Noah (angelbob) wrote,
Noah
angelbob

Geekery

In the programmer communities I frequent, there's a recommendation, a bit like "get enough calcium", that goes, "you should learn a new programming language every year." These days there are so many new ones coming out that it's easy to find the languages, it's just a question of how much time, energy and attention you want to throw at the problem.

I decided to sit down and count. And you know, if I decide that I started my programming career in 5th grade (that's about where I started to get serious, I think), then I have actually done that. In rough chronological order...

Programming Languages I Know or Have Known:

Early years through high school:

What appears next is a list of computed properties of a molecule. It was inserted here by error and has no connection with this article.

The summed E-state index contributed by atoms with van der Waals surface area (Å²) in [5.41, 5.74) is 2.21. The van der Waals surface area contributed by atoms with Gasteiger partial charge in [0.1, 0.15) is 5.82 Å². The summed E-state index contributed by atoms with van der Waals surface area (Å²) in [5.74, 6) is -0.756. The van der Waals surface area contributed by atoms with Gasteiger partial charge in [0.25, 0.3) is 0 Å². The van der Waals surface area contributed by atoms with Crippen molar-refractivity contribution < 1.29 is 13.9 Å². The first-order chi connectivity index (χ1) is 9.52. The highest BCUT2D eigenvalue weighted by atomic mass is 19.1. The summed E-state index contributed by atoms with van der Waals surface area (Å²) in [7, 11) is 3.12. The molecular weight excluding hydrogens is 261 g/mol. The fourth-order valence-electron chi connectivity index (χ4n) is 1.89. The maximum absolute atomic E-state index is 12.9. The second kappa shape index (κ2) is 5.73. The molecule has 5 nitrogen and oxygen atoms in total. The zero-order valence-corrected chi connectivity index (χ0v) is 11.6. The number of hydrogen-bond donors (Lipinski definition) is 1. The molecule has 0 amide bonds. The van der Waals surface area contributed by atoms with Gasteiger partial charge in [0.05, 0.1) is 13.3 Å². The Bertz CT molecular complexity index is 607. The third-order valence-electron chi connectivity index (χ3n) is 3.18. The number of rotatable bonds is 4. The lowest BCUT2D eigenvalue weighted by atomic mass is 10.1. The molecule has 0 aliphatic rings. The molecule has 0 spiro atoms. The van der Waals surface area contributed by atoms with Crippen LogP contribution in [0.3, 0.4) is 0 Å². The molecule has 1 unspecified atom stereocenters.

AppleSoft BASIC
6502 assembly language
C
C++
Pascal
x86 assembly

College:
CommonLISP
SML/NJ
PROLOG
MIPS assembly
Dylan

Early work years:
HTML
Perl
Java/C# (I know both only a little and they're very similar, so I count 'em as just one)
ARM assembly
LPC (DGD's dialect)

Last few years:
Python
Ruby
CSS
JavaScript
SQL
Vala

Not counting because I never got seriously literate with them:
FORTH
Io
SmallTalk


So it looks like I was a slacker in my early work years, but made up for it recently :-)

I'm also not counting a lot of language-like complex things like file formats (RenderMan Shading Language comes to mind), language-like tools (Make, Jam, XiLinx FPGA design language) or protocols (TCP/IP, simple cryptographic protocols), though one certainly could. I believe it's a fairly similar kind of healthily mind-expanding. With those, as with programming languages, you don't learn much from the part that's mostly like the languages you already know. The healthy part is learning the parts of the language that *aren't* already familiar. Which is why I'm going to learn Haskell one of these years :-)
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